Morgan Whitcomb (Sam Schwartz): From the very beginning, we did a bunch of test fits to understand how big we could get. If we went with a Paris-style density, the system wouldn’t extend beyond the Downtown Loop area. We interviewed a bunch of other cities to see how they tackled the problem, including D.C., Boston, and some others. We then came up with some goals with CDOT to see how far they wanted the system to go based on the amount of equipment we’d be able to procure. Downtown was planned to be more dense with surrounding areas to be filled in at later phases.

AV: With Citibank’s sponsorship of Citi Bike, everyone is talking about bike share sponsorship. Whats the structure of the advertising and sponsorship arrangement in Chicago?

SK: We’re in the process of selecting a sponsor. We’re talking to a few companies right now. But at this point its too soon to say what the deal will look like. As per the agreement, itss run through Van Wagner. When we did our bike share procurement process we put out an RFP for an operator and an equipment provider. Under a separate RFP, we found a sponsorship broker and a ad panel broker. We did that because we wanted to be able to select the best of both versus awarding the contract to an operator who may not be the best at selling sponsorship. Buying and selling advertising isn’t necessarily in the skill set of a bike share operator, and running a bike share system isn’t in the skill set of an advertiser.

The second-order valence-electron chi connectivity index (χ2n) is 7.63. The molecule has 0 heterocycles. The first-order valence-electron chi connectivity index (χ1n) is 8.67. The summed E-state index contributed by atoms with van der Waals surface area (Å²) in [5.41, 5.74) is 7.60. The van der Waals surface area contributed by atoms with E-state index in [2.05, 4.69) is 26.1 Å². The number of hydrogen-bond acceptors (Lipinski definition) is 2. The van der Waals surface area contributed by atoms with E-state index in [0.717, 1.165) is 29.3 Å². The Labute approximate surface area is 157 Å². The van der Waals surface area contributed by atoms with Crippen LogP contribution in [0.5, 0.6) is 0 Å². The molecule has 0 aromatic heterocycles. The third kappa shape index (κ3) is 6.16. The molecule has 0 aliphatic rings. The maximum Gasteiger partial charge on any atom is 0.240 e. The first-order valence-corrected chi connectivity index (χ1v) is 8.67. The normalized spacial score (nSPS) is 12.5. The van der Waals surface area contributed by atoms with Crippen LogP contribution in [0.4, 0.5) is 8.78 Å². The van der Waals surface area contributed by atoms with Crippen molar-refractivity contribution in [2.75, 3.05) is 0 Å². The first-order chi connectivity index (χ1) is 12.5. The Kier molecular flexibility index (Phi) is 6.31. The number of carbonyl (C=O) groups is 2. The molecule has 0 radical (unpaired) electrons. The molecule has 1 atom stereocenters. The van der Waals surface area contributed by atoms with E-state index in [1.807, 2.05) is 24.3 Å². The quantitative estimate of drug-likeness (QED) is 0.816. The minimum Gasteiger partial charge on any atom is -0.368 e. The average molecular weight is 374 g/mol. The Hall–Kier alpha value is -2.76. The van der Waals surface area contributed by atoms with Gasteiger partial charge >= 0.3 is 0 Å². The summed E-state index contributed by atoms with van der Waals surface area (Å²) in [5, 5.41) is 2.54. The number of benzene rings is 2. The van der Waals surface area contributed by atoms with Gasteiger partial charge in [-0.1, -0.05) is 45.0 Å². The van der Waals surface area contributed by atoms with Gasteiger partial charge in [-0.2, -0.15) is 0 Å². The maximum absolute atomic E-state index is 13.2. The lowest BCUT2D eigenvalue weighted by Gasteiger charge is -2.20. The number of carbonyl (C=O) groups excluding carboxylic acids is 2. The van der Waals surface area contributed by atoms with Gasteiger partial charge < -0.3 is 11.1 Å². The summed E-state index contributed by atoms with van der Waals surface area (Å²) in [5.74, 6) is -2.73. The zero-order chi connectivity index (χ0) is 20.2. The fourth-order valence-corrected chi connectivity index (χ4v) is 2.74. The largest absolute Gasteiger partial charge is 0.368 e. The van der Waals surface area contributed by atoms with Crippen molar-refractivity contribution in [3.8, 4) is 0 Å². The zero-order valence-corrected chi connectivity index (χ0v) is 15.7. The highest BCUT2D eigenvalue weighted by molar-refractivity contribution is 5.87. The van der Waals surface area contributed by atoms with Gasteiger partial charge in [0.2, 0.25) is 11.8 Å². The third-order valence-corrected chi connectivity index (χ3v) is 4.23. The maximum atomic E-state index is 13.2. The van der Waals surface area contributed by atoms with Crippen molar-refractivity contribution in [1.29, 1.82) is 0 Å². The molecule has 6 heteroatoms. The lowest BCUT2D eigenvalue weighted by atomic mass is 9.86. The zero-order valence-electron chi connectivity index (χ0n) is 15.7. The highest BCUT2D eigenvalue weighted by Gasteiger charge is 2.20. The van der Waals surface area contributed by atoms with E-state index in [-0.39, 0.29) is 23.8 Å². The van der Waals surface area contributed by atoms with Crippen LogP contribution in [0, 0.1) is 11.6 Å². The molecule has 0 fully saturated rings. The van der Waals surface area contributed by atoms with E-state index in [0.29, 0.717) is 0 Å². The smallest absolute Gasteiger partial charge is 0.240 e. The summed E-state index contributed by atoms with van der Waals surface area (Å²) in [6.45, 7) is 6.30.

AV: How do you think Citibank’s sponsorship has affected the industry?

SK: It’s fantastic New York was able to get Citibank to sponsor Citi Bike, but it has also skewed people’s sense of reality of what it takes to implement bike share. And the process of courting Citibank took a long long time for arguably the best media market in the world.


London is also a huge media market–they have Barclays. There’s only so many Londons and New Yorks around. If you’re a small Sunbelt city and you’re trying to do everything on the back of a sponsor, it’s probably going to be pretty tough.